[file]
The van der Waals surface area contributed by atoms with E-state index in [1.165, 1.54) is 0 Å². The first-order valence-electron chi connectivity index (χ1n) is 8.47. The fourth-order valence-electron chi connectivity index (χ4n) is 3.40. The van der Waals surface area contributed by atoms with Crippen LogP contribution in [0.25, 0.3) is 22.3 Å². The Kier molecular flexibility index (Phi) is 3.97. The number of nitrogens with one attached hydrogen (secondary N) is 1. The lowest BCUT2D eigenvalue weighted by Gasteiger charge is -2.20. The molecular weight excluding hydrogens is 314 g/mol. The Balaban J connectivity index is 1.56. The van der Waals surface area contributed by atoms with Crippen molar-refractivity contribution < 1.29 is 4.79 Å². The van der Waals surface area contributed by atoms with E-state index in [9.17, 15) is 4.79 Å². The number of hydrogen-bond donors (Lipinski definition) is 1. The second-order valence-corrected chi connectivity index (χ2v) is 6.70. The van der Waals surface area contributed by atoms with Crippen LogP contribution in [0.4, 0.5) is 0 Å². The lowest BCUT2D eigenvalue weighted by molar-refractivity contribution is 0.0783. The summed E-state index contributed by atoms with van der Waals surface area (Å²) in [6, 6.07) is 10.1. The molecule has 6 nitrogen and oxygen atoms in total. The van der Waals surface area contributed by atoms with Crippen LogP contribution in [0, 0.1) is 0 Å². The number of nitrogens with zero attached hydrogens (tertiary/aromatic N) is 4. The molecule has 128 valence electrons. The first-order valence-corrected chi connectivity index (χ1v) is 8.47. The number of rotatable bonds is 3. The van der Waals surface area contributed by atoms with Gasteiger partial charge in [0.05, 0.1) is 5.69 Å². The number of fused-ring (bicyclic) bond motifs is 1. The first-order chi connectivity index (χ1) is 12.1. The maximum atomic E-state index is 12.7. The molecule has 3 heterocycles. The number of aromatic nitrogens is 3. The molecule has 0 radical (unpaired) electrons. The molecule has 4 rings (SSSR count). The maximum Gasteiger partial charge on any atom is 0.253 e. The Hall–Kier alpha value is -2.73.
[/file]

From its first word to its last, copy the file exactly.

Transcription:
The van der Waals surface area contributed by atoms with E-state index in [1.165, 1.54) is 0 Å². The first-order valence-electron chi connectivity index (χ1n) is 8.47. The fourth-order valence-electron chi connectivity index (χ4n) is 3.40. The van der Waals surface area contributed by atoms with Crippen LogP contribution in [0.25, 0.3) is 22.3 Å². The Kier molecular flexibility index (Phi) is 3.97. The number of nitrogens with one attached hydrogen (secondary N) is 1. The lowest BCUT2D eigenvalue weighted by Gasteiger charge is -2.20. The molecular weight excluding hydrogens is 314 g/mol. The Balaban J connectivity index is 1.56. The van der Waals surface area contributed by atoms with Crippen molar-refractivity contribution < 1.29 is 4.79 Å². The van der Waals surface area contributed by atoms with E-state index in [9.17, 15) is 4.79 Å². The number of hydrogen-bond donors (Lipinski definition) is 1. The second-order valence-corrected chi connectivity index (χ2v) is 6.70. The van der Waals surface area contributed by atoms with Crippen LogP contribution in [0.4, 0.5) is 0 Å². The lowest BCUT2D eigenvalue weighted by molar-refractivity contribution is 0.0783. The summed E-state index contributed by atoms with van der Waals surface area (Å²) in [6, 6.07) is 10.1. The molecule has 6 nitrogen and oxygen atoms in total. The van der Waals surface area contributed by atoms with Crippen LogP contribution in [0, 0.1) is 0 Å². The number of nitrogens with zero attached hydrogens (tertiary/aromatic N) is 4. The molecule has 128 valence electrons. The first-order valence-corrected chi connectivity index (χ1v) is 8.47. The number of rotatable bonds is 3. The van der Waals surface area contributed by atoms with Gasteiger partial charge in [0.05, 0.1) is 5.69 Å². The number of fused-ring (bicyclic) bond motifs is 1. The first-order chi connectivity index (χ1) is 12.1. The maximum atomic E-state index is 12.7. The molecule has 3 heterocycles. The number of aromatic nitrogens is 3. The molecule has 0 radical (unpaired) electrons. The molecule has 4 rings (SSSR count). The maximum Gasteiger partial charge on any atom is 0.253 e. The Hall–Kier alpha value is -2.73.